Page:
Transport accounts for almost 25% of all CO2 emissions in Europe (source). In comparison with other sectors where improvements have been observed, greenhouse gases resulting from transport in the EU have constantly increased over the last years. Even with all measures Member States are and will be taking to curb that trend, predictions state CO2 emissions from transport will not return to their 1990 level before 2029 (source). In addition, road traffic represents the sole source of excesses in air quality in six Member States between 2014 and 2020 (source). Moreover, privately owned vehicles have notorious low degrees of utilization: the average occupancy in the EU is between 1.2 and 1.9 passengers per trip including the driver (source), while occupying valuable surface in dense urban centers.

These challenges prescribe a better utilization of available resources by pooling more people in the available vehicles. However, such a change should not come at the price of disenfranchising vulnerable groups. Social inclusion is crucial in ensuring mobility: pupils need flexibility in getting to school, elderly citizens need reliant and continuous transport, the disabled need accessible transport solutions that do not entrench their disadvantage, citizens living in rural areas need a convenient possibility to move around, etc.

How to embrace and combine these two challenges? Shared transport, especially in rural areas, often lacks the flexibility of a private vehicle since it usually follows fixed routes at few fixed times a day. This mode of operation is usually the only financially viable way of providing shared transport coverage in less dense areas. However, this is inconvenient and leads to the use of private vehicles remaining the preferred option for many citizens. What is needed is a solution that combines the efficiency of shared transport with the convenience of private vehicles while being inclusive but still viable in terms of costs for the public.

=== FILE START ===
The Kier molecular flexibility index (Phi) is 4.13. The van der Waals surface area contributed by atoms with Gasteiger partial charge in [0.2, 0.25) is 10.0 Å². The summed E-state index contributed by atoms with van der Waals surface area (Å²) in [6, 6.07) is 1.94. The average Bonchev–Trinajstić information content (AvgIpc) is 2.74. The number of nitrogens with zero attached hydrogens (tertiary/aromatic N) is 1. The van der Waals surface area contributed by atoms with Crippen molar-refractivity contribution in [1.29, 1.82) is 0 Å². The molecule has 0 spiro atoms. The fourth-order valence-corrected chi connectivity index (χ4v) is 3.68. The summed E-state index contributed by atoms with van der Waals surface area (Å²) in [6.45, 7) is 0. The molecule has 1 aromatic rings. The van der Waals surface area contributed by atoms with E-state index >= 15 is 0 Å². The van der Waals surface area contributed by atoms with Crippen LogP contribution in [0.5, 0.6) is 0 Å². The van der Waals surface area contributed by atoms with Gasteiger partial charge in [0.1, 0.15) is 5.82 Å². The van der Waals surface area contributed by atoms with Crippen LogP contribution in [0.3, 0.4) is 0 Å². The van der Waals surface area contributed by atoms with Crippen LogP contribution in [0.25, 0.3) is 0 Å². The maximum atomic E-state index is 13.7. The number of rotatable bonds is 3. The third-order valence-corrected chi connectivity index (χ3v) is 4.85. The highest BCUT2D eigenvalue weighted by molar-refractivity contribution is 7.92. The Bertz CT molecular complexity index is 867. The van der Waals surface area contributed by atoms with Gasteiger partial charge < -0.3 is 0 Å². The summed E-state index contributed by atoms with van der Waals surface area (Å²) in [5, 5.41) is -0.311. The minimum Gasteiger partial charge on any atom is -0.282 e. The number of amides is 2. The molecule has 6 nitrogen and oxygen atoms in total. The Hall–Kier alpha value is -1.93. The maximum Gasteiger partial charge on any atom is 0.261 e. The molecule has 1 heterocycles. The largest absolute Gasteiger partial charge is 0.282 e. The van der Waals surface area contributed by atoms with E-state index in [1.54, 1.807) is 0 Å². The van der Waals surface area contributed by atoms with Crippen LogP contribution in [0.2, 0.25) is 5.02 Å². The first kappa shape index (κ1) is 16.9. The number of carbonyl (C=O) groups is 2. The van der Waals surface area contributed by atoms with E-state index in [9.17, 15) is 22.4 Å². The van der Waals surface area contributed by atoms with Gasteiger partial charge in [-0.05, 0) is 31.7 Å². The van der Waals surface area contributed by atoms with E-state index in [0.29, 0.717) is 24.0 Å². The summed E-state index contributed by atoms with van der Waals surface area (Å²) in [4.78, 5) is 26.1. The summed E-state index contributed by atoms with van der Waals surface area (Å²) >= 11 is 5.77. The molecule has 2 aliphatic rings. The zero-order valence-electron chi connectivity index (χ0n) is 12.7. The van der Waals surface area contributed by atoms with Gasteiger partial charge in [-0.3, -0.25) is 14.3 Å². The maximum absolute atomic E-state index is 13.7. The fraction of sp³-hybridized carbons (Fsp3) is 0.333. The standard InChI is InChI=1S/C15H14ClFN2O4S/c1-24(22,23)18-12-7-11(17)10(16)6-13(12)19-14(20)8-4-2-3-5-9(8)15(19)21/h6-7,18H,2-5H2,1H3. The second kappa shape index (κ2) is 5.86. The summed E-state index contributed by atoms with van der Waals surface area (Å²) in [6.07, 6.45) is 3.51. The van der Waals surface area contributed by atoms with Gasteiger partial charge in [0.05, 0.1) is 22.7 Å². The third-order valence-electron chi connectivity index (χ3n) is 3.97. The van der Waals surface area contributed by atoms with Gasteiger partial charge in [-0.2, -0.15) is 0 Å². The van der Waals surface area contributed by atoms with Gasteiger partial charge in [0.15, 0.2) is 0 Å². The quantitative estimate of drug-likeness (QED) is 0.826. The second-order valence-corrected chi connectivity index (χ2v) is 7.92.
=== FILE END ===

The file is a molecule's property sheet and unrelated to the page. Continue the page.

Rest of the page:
Such a tool seemed historically out of reach because it appeared too complex. It required major computational resources not only to calculate the most efficient routes based on transport needs but also to inform all passengers and drivers of the optimized outcome. However, latest developments in mobile technology and real-time optimization algorithms have facilitated the development and implementation of such solutions. And Savvy Mobility has been one among these “On-Demand Mobility” technology pioneers that allow passengers, in a nutshell, to order a shared trip via mobile app, phone call, or a web-booking app that is then dispatched to the best available vehicle depending on service settings and other passengers’ previous bookings – a solution that combines the convenience and flexibility of a private car with the efficiency of shared modes of transport.

We can no longer accept a fatalist mind-set about global challenges because we have at least some of the tools available to overcome these. To facilitate and push for this change, that is why On-Demand Mobility is necessary.

Let’s shape the mobility of tomorrow together and act towards a more sustainable world!